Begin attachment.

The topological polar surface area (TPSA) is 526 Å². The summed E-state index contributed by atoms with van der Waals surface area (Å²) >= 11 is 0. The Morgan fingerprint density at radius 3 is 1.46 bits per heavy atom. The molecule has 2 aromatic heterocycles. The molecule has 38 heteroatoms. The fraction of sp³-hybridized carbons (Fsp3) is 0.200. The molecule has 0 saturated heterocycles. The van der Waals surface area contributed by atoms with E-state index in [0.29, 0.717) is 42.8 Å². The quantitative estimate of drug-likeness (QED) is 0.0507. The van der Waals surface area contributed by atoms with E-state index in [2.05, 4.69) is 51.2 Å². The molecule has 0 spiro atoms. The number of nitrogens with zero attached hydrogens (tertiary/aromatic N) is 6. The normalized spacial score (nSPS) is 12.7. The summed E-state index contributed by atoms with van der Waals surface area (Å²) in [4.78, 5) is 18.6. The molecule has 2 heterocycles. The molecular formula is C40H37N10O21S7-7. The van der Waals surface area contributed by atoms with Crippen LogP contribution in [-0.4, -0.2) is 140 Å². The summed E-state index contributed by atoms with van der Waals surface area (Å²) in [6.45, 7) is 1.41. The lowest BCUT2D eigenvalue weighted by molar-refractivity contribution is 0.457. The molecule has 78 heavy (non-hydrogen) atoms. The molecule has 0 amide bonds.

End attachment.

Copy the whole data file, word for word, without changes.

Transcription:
The topological polar surface area (TPSA) is 526 Å². The summed E-state index contributed by atoms with van der Waals surface area (Å²) >= 11 is 0. The Morgan fingerprint density at radius 3 is 1.46 bits per heavy atom. The molecule has 2 aromatic heterocycles. The molecule has 38 heteroatoms. The fraction of sp³-hybridized carbons (Fsp3) is 0.200. The molecule has 0 saturated heterocycles. The van der Waals surface area contributed by atoms with E-state index in [0.29, 0.717) is 42.8 Å². The quantitative estimate of drug-likeness (QED) is 0.0507. The van der Waals surface area contributed by atoms with E-state index in [2.05, 4.69) is 51.2 Å². The molecule has 0 spiro atoms. The number of nitrogens with zero attached hydrogens (tertiary/aromatic N) is 6. The normalized spacial score (nSPS) is 12.7. The summed E-state index contributed by atoms with van der Waals surface area (Å²) in [4.78, 5) is 18.6. The molecule has 2 heterocycles. The molecular formula is C40H37N10O21S7-7. The van der Waals surface area contributed by atoms with Crippen LogP contribution in [-0.4, -0.2) is 140 Å². The summed E-state index contributed by atoms with van der Waals surface area (Å²) in [6.45, 7) is 1.41. The lowest BCUT2D eigenvalue weighted by molar-refractivity contribution is 0.457. The molecule has 78 heavy (non-hydrogen) atoms. The molecule has 0 amide bonds.